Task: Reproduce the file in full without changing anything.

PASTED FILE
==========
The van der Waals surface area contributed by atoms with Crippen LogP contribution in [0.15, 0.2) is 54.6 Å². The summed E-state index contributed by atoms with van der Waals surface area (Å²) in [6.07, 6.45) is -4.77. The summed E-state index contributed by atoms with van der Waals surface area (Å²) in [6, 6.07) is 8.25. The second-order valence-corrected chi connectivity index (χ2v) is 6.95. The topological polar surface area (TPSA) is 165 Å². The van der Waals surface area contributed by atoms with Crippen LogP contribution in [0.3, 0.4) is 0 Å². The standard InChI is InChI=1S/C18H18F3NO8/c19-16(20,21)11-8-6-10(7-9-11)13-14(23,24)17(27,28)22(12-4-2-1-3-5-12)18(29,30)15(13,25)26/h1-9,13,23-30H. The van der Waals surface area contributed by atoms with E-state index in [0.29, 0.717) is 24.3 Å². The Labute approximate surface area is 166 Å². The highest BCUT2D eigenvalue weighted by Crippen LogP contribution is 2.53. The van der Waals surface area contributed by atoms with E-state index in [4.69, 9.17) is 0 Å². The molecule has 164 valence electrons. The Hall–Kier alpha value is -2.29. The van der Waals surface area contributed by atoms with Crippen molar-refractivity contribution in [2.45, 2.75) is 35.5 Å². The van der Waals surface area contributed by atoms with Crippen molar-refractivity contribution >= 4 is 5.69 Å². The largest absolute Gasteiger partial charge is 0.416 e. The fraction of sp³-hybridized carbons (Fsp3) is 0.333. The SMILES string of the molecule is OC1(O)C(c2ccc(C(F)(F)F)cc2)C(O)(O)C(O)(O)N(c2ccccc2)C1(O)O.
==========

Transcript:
The van der Waals surface area contributed by atoms with Crippen LogP contribution in [0.15, 0.2) is 54.6 Å². The summed E-state index contributed by atoms with van der Waals surface area (Å²) in [6.07, 6.45) is -4.77. The summed E-state index contributed by atoms with van der Waals surface area (Å²) in [6, 6.07) is 8.25. The second-order valence-corrected chi connectivity index (χ2v) is 6.95. The topological polar surface area (TPSA) is 165 Å². The van der Waals surface area contributed by atoms with Crippen LogP contribution in [0.3, 0.4) is 0 Å². The standard InChI is InChI=1S/C18H18F3NO8/c19-16(20,21)11-8-6-10(7-9-11)13-14(23,24)17(27,28)22(12-4-2-1-3-5-12)18(29,30)15(13,25)26/h1-9,13,23-30H. The van der Waals surface area contributed by atoms with E-state index in [0.29, 0.717) is 24.3 Å². The Labute approximate surface area is 166 Å². The highest BCUT2D eigenvalue weighted by Crippen LogP contribution is 2.53. The van der Waals surface area contributed by atoms with E-state index in [4.69, 9.17) is 0 Å². The molecule has 164 valence electrons. The Hall–Kier alpha value is -2.29. The van der Waals surface area contributed by atoms with Crippen molar-refractivity contribution in [2.45, 2.75) is 35.5 Å². The van der Waals surface area contributed by atoms with Crippen molar-refractivity contribution >= 4 is 5.69 Å². The largest absolute Gasteiger partial charge is 0.416 e. The fraction of sp³-hybridized carbons (Fsp3) is 0.333. The SMILES string of the molecule is OC1(O)C(c2ccc(C(F)(F)F)cc2)C(O)(O)C(O)(O)N(c2ccccc2)C1(O)O.